Can anyone read/translate this Polish word?

+5 votes
128 views

I'm digging for my third great grandparents. These marriage banns from my second great-gather Ignacy/Ignatz/Nick Matz provide what I think is a big clue but I can't tell for sure:

I think it says something to the effect of "Ignacy Matz, 22 years of age, living in Chicago 16 years...something something...son of Peter and Elizabeth [Szmelter]"

Is that last word Szmelter just the mom's birth surname, or does it mean something else?

WikiTree profile: Nicholas Matz
asked in Genealogy Help by Frank Santoro G2G6 Mach 1 (12.1k points)
retagged by Maggie N.

4 Answers

+3 votes
 
Best answer
Ignacy Mak lad (młodz - possible shortcut from młodzieniec used in old Polish certificates) 22 in Chicago 16 years; born doesn`t remember son of Peter (Piotr) and Elizabeth Szmelter (Elżbieta Szmelter)

 

Best regards

Andrzej
answered by Andrzej Zięciak G2G Crew (880 points)
selected by Frank Santoro
+3 votes
I know zero Polish, but I gave it a try:

First word: vroz, nroz, ivroz, vrozl, ivrozl, nrozl

Best translation I could come up with was rozl, which came up to settlement - I wonder if that could relate to immigrated from?

Second word: nicpamigta, nicpa mitga, nirpa mitga - perhaps a place name? I couldn't come up with anything here.

Maybe this will spur some ideas I hope.
answered by Scott Fulkerson G2G6 Pilot (357k points)
+2 votes
I am not certain but I think those two words following the years he lived in Chicago (Chic. 16 lat ) has to deal with his birthplace. "Urzod." may be an abbreviation for "Urodzenia" which means "born". The problem is following that word is either the name of the birthplace or the priest is not certain of the birthplace. Have you found the actual marriage record in this book ?

Out of curiosity, can you post the link where you found this record and I may be able to figure it out better.

Also Szmelter could be his mother's name or a spelling variation of it.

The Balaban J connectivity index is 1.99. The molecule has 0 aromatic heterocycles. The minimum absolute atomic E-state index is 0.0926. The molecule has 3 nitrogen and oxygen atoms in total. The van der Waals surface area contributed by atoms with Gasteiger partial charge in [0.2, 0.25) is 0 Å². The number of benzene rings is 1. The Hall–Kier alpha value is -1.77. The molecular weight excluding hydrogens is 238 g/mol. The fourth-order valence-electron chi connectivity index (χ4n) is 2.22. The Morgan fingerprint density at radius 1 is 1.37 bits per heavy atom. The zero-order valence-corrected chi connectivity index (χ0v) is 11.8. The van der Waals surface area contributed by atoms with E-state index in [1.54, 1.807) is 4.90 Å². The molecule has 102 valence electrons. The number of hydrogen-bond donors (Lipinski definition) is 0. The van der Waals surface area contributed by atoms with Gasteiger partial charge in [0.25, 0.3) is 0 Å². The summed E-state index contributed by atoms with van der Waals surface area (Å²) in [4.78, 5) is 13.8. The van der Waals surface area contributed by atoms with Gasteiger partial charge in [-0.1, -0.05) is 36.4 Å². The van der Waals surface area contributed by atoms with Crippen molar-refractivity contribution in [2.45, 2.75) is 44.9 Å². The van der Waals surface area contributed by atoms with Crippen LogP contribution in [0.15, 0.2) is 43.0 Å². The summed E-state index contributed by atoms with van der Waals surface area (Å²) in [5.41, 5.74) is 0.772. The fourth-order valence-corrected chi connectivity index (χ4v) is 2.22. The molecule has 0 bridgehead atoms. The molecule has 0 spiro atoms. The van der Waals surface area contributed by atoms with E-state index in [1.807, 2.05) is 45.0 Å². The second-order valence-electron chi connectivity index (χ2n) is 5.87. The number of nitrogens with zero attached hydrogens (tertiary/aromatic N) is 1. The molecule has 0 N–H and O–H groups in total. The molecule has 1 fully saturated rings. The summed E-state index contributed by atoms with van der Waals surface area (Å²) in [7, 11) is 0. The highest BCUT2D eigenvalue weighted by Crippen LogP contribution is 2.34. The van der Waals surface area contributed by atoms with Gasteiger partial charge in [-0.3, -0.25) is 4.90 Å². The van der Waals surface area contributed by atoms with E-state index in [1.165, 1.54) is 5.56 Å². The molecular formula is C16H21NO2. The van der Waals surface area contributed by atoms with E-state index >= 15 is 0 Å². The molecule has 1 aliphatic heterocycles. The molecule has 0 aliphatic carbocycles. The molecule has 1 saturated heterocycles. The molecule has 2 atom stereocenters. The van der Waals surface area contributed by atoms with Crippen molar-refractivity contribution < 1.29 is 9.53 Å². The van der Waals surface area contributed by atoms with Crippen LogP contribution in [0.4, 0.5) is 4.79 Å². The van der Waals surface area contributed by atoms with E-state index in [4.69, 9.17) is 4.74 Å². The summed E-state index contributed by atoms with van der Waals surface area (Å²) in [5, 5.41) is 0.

answered by Maggie N. G2G6 Pilot (582k points)
Just doing a check of months, February = Lutego, which could be abbreviated (one would suppose) to Lut.
Thanks Maggie. This is from the St. Stanislaus Kostka church records, Marriage Banns 1883-1887:

https://www.familysearch.org/ark:/61903/3:1:S3HY-DR53-QF2?wc=M665-M2S%3A40375501%2C40880601&cc=1452409

This record is on image 200.

The banns were in 1884 and the Cook County marriage license is dated 25 June 1884. Unfortunately, the actual marriage records for 1884 are not in the collection - the records from 1883 through 1886 are either missing/destroyed or not filmed, except for a handful added to the 1869-1878 book.

BTW It looks like the bride (Franciska Reseszynska)'s parents are John (Jan) and Elizabeth, but no family name for the bride's mother.
Wow. How nice they have that digitized !
+5 votes
Possibly.... Ignacy Mac 22 years of age, living in Chicago 16 years, place of birth unknown, son of Piotra and Eliz.

Steve
answered by Steve Hunt G2G6 (7.3k points)
I think Steve nailed it. Let me know where you got the record and I will try to help you more.
Thanks. If my searching-fu is correct, Ignacy came over in 1870 with his parents at the age of about 6. Peter must have died shortly thereafter because Elizabeth married someone else in 1872 and Ignacy and his younger brother Paul were listed with mom and stepdad on the 1880 census. I can't find mom or stepdad in 1900 yet.
Peter may have still filed a petition for naturalization even if he died before naturalization. Also if Ignacy was born in Poland, he must have naturalization records. There would be a LOT of information in those records. Have you found them yet ?

Not yet, I have the naturalization index card for Ignacy. Problem is, this is a pre-1906 petition filed in county court. Per the court:

All naturalization records created in the Cook County Courts from 1871 to 1903 DO NOT contain the following data:

  • Date and town of birth
  • Ports of departure and arrival
  • Vessel of passage
  • Occupation
  • Information about wife and children

Information contained on the Soundex cards for pre-1904 Cook County naturalization records reflects almost all of the information contained in the actual records. The only exception occurs if the declaration of intent was filed in a non-Cook County court that required more specific information from the petitioner.

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